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The poetry of business
by Louise Jolly| Brighton, UK
Monday, 31 October 2011
tags: clients & brands, culture, europe, making sense
If you're searching for the sacred springs of poetic inspiration, your first port of call wouldn’t usually be KPMG, Halliburton or Pot Noodle.
But copywriter Nick Asbury has shown that poetry – hovering between the intended and the unintended – abounds in corporate and brand discourse. He's created a technique, Corpoetics, which involves replicating extracts from websites and business publications, and re-arranging them on the page to draw out their poetic potential.
Here’s an example of Corpoetics in practice:
I am strong.
I am vibrant.
I am committed to a vision.
I am tremendous.
I am quality.
I will lead people to excellence.
I am delighted.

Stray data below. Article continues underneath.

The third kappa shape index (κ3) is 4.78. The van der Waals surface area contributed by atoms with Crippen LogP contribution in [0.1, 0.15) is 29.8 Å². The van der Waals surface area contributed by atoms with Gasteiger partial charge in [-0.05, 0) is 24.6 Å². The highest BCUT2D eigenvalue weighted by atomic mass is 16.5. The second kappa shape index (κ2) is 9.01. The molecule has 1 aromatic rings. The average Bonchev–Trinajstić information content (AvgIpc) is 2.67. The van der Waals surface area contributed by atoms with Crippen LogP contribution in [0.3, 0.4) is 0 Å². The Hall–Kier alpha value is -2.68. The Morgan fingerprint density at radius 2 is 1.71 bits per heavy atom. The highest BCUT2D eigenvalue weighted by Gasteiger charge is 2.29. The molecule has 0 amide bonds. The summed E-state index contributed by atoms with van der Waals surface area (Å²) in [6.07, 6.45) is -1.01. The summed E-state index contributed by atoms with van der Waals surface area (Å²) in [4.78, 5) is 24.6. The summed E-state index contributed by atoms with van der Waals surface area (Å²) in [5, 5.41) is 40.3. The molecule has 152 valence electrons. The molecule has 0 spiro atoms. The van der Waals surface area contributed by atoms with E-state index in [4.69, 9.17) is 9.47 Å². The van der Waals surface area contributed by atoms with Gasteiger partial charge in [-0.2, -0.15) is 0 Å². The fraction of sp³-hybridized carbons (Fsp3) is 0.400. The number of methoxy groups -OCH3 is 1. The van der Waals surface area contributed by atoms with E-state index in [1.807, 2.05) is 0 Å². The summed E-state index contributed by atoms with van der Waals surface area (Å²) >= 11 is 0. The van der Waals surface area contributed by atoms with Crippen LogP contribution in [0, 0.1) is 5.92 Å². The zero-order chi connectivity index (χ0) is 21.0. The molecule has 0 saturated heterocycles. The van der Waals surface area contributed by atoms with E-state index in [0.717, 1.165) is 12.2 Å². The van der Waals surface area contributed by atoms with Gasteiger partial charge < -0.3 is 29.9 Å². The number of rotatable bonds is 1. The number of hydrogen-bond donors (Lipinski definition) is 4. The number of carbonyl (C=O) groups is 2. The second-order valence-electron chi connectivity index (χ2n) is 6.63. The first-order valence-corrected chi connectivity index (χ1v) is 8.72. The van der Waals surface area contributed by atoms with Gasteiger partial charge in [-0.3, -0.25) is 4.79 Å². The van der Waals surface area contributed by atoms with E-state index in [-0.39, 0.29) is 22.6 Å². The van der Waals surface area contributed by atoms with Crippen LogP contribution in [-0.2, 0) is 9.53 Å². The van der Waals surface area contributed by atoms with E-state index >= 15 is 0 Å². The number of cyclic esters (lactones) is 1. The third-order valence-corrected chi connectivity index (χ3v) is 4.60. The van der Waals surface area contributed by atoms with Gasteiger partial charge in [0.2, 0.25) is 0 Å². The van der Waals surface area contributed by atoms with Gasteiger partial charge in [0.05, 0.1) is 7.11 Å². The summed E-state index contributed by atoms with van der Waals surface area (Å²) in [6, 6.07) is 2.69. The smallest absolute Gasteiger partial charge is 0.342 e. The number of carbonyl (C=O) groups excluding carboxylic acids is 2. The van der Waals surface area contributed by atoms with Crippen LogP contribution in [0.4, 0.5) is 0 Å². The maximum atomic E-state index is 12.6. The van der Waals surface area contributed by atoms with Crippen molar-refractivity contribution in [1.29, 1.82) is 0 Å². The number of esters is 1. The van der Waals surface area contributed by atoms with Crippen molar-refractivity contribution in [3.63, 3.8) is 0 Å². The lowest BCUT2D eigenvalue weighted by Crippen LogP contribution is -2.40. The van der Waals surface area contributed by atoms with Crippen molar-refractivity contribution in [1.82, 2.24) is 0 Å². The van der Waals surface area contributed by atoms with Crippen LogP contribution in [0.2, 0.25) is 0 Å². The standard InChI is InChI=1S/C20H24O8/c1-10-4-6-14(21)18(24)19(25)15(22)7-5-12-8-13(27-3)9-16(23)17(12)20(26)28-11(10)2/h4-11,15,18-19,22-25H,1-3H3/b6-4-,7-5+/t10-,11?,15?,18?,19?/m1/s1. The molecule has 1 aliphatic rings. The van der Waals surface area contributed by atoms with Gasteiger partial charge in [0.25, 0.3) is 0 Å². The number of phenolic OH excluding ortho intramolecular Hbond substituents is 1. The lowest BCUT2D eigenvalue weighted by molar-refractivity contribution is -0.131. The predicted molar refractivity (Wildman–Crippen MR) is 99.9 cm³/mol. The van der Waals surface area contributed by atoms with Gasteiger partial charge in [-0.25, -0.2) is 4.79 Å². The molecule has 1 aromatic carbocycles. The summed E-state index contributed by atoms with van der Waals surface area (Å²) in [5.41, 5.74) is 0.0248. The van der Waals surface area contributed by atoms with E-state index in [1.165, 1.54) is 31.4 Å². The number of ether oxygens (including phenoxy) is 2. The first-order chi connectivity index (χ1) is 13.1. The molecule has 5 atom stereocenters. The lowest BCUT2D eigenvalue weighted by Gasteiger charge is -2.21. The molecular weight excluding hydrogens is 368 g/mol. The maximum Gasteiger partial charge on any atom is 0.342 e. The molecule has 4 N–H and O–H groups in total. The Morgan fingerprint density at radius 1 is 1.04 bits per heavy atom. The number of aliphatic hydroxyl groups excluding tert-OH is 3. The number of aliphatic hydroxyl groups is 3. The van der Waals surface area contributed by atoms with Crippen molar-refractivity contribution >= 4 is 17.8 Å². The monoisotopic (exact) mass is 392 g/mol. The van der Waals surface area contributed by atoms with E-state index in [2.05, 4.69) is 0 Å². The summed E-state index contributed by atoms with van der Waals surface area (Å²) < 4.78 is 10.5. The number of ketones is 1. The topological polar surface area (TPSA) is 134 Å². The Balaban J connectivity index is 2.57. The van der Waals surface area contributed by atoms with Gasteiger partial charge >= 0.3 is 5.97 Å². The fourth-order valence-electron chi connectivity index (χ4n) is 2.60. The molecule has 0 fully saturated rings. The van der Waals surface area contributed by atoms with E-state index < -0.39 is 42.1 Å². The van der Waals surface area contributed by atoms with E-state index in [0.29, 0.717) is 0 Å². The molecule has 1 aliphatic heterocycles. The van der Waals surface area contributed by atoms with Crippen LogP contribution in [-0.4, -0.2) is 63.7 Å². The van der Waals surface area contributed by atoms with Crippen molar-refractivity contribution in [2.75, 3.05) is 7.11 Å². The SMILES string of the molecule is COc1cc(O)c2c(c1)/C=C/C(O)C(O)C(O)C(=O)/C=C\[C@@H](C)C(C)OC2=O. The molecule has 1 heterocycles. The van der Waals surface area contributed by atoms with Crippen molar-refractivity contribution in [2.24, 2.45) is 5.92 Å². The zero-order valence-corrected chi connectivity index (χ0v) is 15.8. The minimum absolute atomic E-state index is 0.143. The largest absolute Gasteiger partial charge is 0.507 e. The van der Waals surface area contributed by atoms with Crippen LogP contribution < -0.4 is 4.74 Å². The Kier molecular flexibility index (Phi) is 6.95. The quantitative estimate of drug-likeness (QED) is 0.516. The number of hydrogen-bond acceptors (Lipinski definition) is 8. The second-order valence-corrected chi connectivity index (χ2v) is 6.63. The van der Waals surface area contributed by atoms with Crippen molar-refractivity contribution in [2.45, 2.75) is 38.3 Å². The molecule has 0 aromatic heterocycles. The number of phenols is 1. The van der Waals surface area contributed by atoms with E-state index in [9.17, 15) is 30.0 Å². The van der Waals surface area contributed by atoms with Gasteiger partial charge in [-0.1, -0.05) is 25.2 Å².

I am respected.
I am very greatly valued.
What am I?
I am the best.
While gently poking fun at the pretensions of corporate language, Corpoetics isn’t meant to be primarily critical. In fact, it’s the very subtlety of the technique that offers semioticians an interesting perspective.
These poems take existing signs and get us reading them differently, thanks to a minimal act of reframing. It shows that critical thought needn’t always look beyond the surface of the sign to find a hidden truth beneath. Sometimes all it needs to do is stay with the signifier – playing with surface forms to draw out a wider range of meaning.
‘Halliburton’, for instance, reveals a desolation that might not have come through on a conventional reading:
We operate in broad array,
starting with production –
finally to infrastructure
· Take the text from the ‘about us’ page of any corporate website
· Rearrange the words into a poem
· You don’t have to use all the words
· You can use the same word twice
· No fragments or anagrams of words
· Punctuation can be added as necessary
To read more about Corpoetics, and order a copy of Nick's book, visit his website here.